- Luke 1:22-23
Jesus accomplished what we were unable to, and He did it out of love for us. God’s love for you and me is shown by the Passion of Christ. Merry Christmas to you. Picture credit: Simon Lehmann via iStock/Getty Images Plus
The Passion of Jesus Christ
The Passion of Christ is derived from the Latin patior, which means “suffer,” and refers to the pains our Lord underwent for our redemption, beginning with His agony in the garden and culminating with His death on the cross. The Fire of Desire It is through the Gospel accounts that we learn the specifics of our Lord’s death and resurrection. These accounts are at least partially confirmed by contemporary Roman historians such as Tacitus, Seutonius, and Pliny the Younger. The combination of archeological discoveries and current medical evaluation provides a realistic picture of what our Lord went through during his life.
- After the Last Supper, Jesus traveled to the Garden of Gethsemane on the Mount of Olives, where he prayed for forty days and forty nights.
- Jesus was well aware of the price He would have to pay.
- Medical research confirms that humans can sweat blood when they are feeling particularly upset (a condition known as hematidrosis or hemohidrosis), which is the consequence of bleeding into the sweat glands.
- Our Lord was then seized and brought before the Sanhedrin, which was presided over by the High Priest Caiphas, to stand trial for his crimes.
- The punishment for making this statement was death by blasphemy, followed by being spit upon, slapped, and insulted by the mob.
- As a result, the Jewish authorities arrested Jesus and brought him before Pilate.
- I’m wondering what happened to the blasphemy allegation.
It is essential that any act of revolt, treason, or subversion be punished as soon and harshly as possible.
Pilate was unable to come up with convincing proof to convict Jesus.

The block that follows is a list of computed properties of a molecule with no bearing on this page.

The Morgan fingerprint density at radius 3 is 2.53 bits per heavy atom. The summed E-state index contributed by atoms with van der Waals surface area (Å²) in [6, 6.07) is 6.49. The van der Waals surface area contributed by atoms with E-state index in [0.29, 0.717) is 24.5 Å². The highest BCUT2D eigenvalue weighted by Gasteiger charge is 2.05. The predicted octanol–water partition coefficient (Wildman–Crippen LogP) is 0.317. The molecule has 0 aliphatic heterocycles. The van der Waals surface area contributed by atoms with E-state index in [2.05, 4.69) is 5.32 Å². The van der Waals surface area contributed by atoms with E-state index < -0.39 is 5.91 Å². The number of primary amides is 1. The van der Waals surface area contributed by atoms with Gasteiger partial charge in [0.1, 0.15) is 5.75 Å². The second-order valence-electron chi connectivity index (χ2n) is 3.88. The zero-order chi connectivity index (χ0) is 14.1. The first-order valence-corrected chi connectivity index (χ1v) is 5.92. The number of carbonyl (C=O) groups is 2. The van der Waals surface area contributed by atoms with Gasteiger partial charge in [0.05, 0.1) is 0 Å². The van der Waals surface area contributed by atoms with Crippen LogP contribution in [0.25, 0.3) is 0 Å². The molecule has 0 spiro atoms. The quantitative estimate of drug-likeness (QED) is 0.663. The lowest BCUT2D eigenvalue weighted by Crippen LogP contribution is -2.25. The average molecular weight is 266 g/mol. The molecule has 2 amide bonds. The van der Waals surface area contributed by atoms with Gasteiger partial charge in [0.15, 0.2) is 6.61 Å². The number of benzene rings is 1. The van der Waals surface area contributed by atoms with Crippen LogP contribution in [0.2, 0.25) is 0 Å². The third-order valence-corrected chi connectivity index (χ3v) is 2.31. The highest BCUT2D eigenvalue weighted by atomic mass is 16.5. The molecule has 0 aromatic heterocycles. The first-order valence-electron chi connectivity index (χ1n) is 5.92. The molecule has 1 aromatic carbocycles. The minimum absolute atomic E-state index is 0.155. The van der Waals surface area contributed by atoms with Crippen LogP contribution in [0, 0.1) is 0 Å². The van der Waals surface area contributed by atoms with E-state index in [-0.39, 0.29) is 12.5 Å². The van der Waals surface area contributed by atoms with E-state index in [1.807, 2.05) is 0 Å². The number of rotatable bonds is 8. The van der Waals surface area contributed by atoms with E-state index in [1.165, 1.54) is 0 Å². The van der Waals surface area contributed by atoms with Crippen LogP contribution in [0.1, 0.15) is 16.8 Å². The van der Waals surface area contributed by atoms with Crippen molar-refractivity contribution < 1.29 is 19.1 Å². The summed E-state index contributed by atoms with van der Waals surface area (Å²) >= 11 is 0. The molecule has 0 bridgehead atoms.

When Pilate was considering releasing a prisoner, he inquired of the audience about Jesus: “What crime does this guy have on his record?
Pilate then ordered that Jesus be scourged (Jn 19:1).
Iron balls or hooks made of bones or shells were inserted at various intervals throughout the thongs’ lengths and at the ends of the thongs’ ends.
The scourging pulled the skin and tore into the underlying muscles, resulting in crimson ribbons of flesh on the exposed body.
Further torturing our Lord was carried out by the soldiers, who crowned Him with thorns, dressed Him in purple clothing, placed a reed in His right hand, spat upon Him, and mocked Him with the words, “All hail, king of the Jews!” to add to the scourging of our Lord.
Pilate, fearing a popular uprising, capitulated and gave Jesus over to be crucified.
The punishment of crucifixion was reserved for the most heinous crimes.
43 BC) proposed legislation in the Roman Senate exempting Roman citizens from crucifixion; as a result, St.
The victim was forced to carry his own cross in order to weaken him even more.
The procession was conducted by a military guard under the command of a centurion.
For our Lord, the distance between the praetorium and Golgothwas roughly a third of a mile, and He was quite fatigued.
When the victim arrived at the execution site, the law dictated that he or she be given a bitter drink of wine mixed with myrrh (gall) as an anesthetic before being put to death (Mt 27:34).
Seated with his hands spread over the patibulum and either tied or nailed together, or both.
It was necessary to drive nails through the wrist between the radius and ulna in order to sustain the weight of the individual.
When the victim was nailed to the cross, the onlookers would frequently jeer and jeer at him (cf.
The Romans frequently compelled the family to observe in order to increase psychological pain.
The victim would be nailed to the cross for anything from three hours to as long as three days, depending on the circumstances.
The victim dies from asphyxiation as a result of the combined effects of blood loss, scourging, and dehydration, as well as the weight of the body being pushed down on the outstretched arms and shoulders, which makes it difficult to breathe.
If the individual attempted to get to his or her feet to take a breath, he or she would experience excruciating pain in the nail wounds and the back wounds caused by the scouring.
When he looked to be dead, the soldiers ensured it by piercing his heart with a spear or a sword; when Jesus’ heart was punctured, blood and water (pericardial fluid) gushed out (Jn 19:34).
Joseph of Arimathea requested Christ’s corpse from Pilate, and He was later buried as a result of his request (Jn 19:38).